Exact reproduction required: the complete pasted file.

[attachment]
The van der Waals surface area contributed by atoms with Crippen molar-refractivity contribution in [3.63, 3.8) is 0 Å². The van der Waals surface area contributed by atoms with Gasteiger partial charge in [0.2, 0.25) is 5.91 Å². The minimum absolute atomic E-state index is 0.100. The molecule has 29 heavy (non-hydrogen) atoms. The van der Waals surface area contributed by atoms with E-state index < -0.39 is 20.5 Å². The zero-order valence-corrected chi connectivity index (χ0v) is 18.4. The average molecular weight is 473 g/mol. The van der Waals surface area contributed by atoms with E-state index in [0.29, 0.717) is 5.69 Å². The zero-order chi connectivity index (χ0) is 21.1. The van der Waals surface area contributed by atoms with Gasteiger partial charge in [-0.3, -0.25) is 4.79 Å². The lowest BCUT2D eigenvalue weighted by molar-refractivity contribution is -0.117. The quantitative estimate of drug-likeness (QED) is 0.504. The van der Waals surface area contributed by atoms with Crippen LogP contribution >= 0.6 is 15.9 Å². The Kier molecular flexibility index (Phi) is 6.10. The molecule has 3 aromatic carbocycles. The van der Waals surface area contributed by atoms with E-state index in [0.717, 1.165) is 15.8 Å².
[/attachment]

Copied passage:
The van der Waals surface area contributed by atoms with Crippen molar-refractivity contribution in [3.63, 3.8) is 0 Å². The van der Waals surface area contributed by atoms with Gasteiger partial charge in [0.2, 0.25) is 5.91 Å². The minimum absolute atomic E-state index is 0.100. The molecule has 29 heavy (non-hydrogen) atoms. The van der Waals surface area contributed by atoms with E-state index < -0.39 is 20.5 Å². The zero-order valence-corrected chi connectivity index (χ0v) is 18.4. The average molecular weight is 473 g/mol. The van der Waals surface area contributed by atoms with E-state index in [0.29, 0.717) is 5.69 Å². The zero-order chi connectivity index (χ0) is 21.1. The van der Waals surface area contributed by atoms with Gasteiger partial charge in [-0.3, -0.25) is 4.79 Å². The lowest BCUT2D eigenvalue weighted by molar-refractivity contribution is -0.117. The quantitative estimate of drug-likeness (QED) is 0.504. The van der Waals surface area contributed by atoms with Crippen LogP contribution >= 0.6 is 15.9 Å². The Kier molecular flexibility index (Phi) is 6.10. The molecule has 3 aromatic carbocycles. The van der Waals surface area contributed by atoms with E-state index in [0.717, 1.165) is 15.8 Å².